💬 Issue #41 - Things That Go Bump in the Light
Happenstance at Philz is the mother of invention
Boo! The bumper car theory of innovation, purchased popularity at GitHub, and DropBox’s “virtual first” 90/10 rule. Grab your fun-sized candy bars, it’s Friday.
Most studies of the effects of remote work have understandably focused on elements easy to measure. Think daily emissions pegged to miles logged in the car, employee satisfaction measured on the Leikert scale, and empty office space counted by the square foot. But what about less quantifiable effects?
Emily Badger writes in the NYT about one of the more intangible effects of living and working in dense, urban spaces – the serendipitous encounter. Originally identified by the great urbanist Jane Jacobs, economists call these meetings “knowledge spillovers,” the knock on effect of being forced into conversation with people outside your company or industry because you all live inside the same pinball machine (so to speak). And a city like San Francisco tends to have more opportunities for “agglomeration” -- these serendipitous encounters -- than a place like Wyoming, where you’re more likely to bump into a cow than a person.
Is knowledge spillover possible when people work remotely, particularly if that work is happening outside of cities? Is there such a thing as planned serendipity? Can we get away with running into each other just a few days a week? As Karen Chapple, the director of the School of Cities at the University of Toronto, puts it, “Agglomerations in space still matter — but agglomeration in time maybe we got wrong. … Maybe you don’t need to agglomerate every day.” Cue the attempts to figure out how many in-person days would be necessary for creative benefit.
Of course, as fun as agglomeration is to say, it’s not the whole picture. Badger points out, “it is hard, though, to ask workers to give up flexibility with child care, or more affordable housing in another city, in the name of agglomeration and innovation. Maybe that trade-off isn’t worth it.” And hey, maybe cattle have more great ideas than we think!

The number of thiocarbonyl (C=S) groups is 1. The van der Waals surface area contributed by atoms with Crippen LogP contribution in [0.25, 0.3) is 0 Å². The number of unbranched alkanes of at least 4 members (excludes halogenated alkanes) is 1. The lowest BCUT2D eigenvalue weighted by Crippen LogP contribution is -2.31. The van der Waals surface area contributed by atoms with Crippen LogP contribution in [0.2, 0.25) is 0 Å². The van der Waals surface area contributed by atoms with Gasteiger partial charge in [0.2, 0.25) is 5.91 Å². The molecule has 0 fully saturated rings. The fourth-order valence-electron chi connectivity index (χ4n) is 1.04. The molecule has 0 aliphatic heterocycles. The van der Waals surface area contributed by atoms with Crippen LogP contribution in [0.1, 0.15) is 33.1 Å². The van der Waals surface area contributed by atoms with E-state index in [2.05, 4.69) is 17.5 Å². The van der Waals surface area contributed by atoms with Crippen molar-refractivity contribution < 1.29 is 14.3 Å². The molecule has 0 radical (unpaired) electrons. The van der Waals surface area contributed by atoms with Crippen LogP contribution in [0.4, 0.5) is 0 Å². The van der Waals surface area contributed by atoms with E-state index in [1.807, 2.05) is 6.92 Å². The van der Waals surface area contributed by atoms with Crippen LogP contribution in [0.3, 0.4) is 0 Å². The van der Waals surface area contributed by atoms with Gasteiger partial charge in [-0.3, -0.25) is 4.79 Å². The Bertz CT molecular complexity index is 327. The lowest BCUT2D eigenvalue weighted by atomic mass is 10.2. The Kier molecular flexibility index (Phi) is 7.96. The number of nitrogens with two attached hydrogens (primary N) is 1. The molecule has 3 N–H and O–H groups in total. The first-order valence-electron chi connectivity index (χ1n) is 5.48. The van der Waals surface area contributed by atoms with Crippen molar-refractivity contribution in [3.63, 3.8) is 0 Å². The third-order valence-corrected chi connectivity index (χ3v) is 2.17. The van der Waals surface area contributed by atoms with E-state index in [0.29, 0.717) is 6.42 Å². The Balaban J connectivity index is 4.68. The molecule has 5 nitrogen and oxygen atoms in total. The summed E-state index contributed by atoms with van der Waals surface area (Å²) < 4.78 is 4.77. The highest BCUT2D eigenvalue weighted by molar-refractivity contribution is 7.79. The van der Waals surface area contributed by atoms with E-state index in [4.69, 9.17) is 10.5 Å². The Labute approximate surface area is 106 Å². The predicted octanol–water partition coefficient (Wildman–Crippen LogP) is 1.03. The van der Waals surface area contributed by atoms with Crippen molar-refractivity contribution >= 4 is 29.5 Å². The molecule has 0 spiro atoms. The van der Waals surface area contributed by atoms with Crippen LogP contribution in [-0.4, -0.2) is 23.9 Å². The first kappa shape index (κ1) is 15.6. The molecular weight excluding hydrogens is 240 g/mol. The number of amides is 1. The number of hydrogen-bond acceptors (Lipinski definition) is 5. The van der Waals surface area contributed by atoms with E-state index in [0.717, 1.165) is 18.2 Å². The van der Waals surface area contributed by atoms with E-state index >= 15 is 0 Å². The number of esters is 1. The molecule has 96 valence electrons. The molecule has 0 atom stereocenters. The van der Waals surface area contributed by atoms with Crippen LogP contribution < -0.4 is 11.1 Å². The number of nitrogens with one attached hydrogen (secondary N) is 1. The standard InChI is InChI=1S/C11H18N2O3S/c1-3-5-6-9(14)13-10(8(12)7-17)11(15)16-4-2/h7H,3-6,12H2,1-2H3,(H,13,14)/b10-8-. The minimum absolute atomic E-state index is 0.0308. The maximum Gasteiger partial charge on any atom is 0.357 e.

All That Glitters
What’s that old chestnut? Winners never cheat, and cheaters never reveal that they’ve boosted their GitHub popularity by paying for stars? Because VC firms look for growth above all else, and because open source projects don’t necessarily generate much initial revenue, investors look for measures like GitHub stars to get a sense of the enthusiasm and engagement around a project.
For example: Runa Capital’s ROSS benchmarking index ranks companies by annualized growth rate of GitHub stars. This is likely one reason “an ecosystem of online stores and chat groups openly sell GitHub stars,” including to WIRED’s Kari McMahon, who easily “bought 50 stars for a dormant GitHub project via the straightforwardly branded site BuyGithub.com.”
Then again, as anyone who attended Carrie’s high school could tell you, popularity isn’t everything it’s cracked up to be (call it Carrie’s Law). “‘Metrics can invalidate themselves,’ says Stuart Geiger, an assistant professor at UC San Diego … ‘The more a metric is used in decisionmaking, the more it will be manipulated (Campbell’s law), and a metric that becomes a target ceases to be useful (Goodhart’s law).’”
AI will certainly make identifying fake accounts and reviews trickier; in happier news, however, with the proliferation of cheaters come new tools to root them out.
A Golden Ratio?
Call it Houston’s Law. Eager to define the parameters of remote work, Drew Houston of Dropbox uses a 90/10 rule: the company’s employees are 90% remote and 10% at one of the company’s off-site locations. That translates to being in-office once every two weeks.
Unlike some famously dogmatic approaches to RTO – JPMorgan now tracks attendance by monitoring ID swipes – the San Francisco-based company notes that the 90/10 rule promotes retention and a very different culture of management. “You need a different social contract and to let go of control,” Houston says. “Trust over surveillance.”
Elsewhere on the Internets
An obituary for bureaucracy (Medium)
What could go wrong? Microsoft rolling out AI for infosec (The Register)
A game of "halfsies" (Brilliant)
Patagonia's awesome jacket made from garbage (Fast Company)
Out of gas by 2030 (Slashdot)
Yesteryear tech of the week
The powerhouse of the late naughts, all for $250:
See ya next week,
– The EiT crew at Status Hero